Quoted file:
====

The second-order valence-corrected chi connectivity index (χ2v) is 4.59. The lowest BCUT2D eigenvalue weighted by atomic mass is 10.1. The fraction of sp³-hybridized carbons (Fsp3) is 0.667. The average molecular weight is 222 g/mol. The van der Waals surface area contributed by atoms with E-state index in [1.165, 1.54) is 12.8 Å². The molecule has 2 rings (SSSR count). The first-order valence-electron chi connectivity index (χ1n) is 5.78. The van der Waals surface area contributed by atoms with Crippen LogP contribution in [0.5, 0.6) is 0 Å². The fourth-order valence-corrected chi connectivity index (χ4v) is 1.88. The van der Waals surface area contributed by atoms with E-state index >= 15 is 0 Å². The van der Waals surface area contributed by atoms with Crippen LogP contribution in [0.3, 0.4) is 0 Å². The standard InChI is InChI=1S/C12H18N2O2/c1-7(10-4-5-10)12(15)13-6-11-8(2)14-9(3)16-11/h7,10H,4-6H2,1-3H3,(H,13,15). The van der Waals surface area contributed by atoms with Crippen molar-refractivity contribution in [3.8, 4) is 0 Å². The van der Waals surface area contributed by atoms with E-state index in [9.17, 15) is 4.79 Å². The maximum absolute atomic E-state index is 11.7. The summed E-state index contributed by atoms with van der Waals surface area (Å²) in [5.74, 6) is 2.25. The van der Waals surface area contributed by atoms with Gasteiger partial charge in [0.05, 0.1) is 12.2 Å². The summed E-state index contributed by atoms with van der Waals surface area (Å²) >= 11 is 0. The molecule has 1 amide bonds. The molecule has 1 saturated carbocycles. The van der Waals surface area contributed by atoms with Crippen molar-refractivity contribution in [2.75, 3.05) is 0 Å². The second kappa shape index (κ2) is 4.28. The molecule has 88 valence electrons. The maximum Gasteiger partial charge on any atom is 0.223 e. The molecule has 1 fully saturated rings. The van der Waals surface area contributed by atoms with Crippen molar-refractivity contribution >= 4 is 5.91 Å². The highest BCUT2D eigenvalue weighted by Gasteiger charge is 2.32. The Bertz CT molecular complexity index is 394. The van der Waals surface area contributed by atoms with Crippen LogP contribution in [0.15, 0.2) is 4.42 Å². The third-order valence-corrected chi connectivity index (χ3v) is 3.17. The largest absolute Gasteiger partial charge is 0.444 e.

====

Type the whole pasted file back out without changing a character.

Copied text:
The second-order valence-corrected chi connectivity index (χ2v) is 4.59. The lowest BCUT2D eigenvalue weighted by atomic mass is 10.1. The fraction of sp³-hybridized carbons (Fsp3) is 0.667. The average molecular weight is 222 g/mol. The van der Waals surface area contributed by atoms with E-state index in [1.165, 1.54) is 12.8 Å². The molecule has 2 rings (SSSR count). The first-order valence-electron chi connectivity index (χ1n) is 5.78. The van der Waals surface area contributed by atoms with Crippen LogP contribution in [0.5, 0.6) is 0 Å². The fourth-order valence-corrected chi connectivity index (χ4v) is 1.88. The van der Waals surface area contributed by atoms with E-state index >= 15 is 0 Å². The van der Waals surface area contributed by atoms with Crippen LogP contribution in [0.3, 0.4) is 0 Å². The standard InChI is InChI=1S/C12H18N2O2/c1-7(10-4-5-10)12(15)13-6-11-8(2)14-9(3)16-11/h7,10H,4-6H2,1-3H3,(H,13,15). The van der Waals surface area contributed by atoms with Crippen molar-refractivity contribution in [3.8, 4) is 0 Å². The van der Waals surface area contributed by atoms with E-state index in [9.17, 15) is 4.79 Å². The maximum absolute atomic E-state index is 11.7. The summed E-state index contributed by atoms with van der Waals surface area (Å²) in [5.74, 6) is 2.25. The van der Waals surface area contributed by atoms with Gasteiger partial charge in [0.05, 0.1) is 12.2 Å². The summed E-state index contributed by atoms with van der Waals surface area (Å²) >= 11 is 0. The molecule has 1 amide bonds. The molecule has 1 saturated carbocycles. The van der Waals surface area contributed by atoms with Crippen molar-refractivity contribution in [2.75, 3.05) is 0 Å². The second kappa shape index (κ2) is 4.28. The molecule has 88 valence electrons. The maximum Gasteiger partial charge on any atom is 0.223 e. The molecule has 1 fully saturated rings. The van der Waals surface area contributed by atoms with Crippen molar-refractivity contribution >= 4 is 5.91 Å². The highest BCUT2D eigenvalue weighted by Gasteiger charge is 2.32. The Bertz CT molecular complexity index is 394. The van der Waals surface area contributed by atoms with Crippen LogP contribution in [0.15, 0.2) is 4.42 Å². The third-order valence-corrected chi connectivity index (χ3v) is 3.17. The largest absolute Gasteiger partial charge is 0.444 e.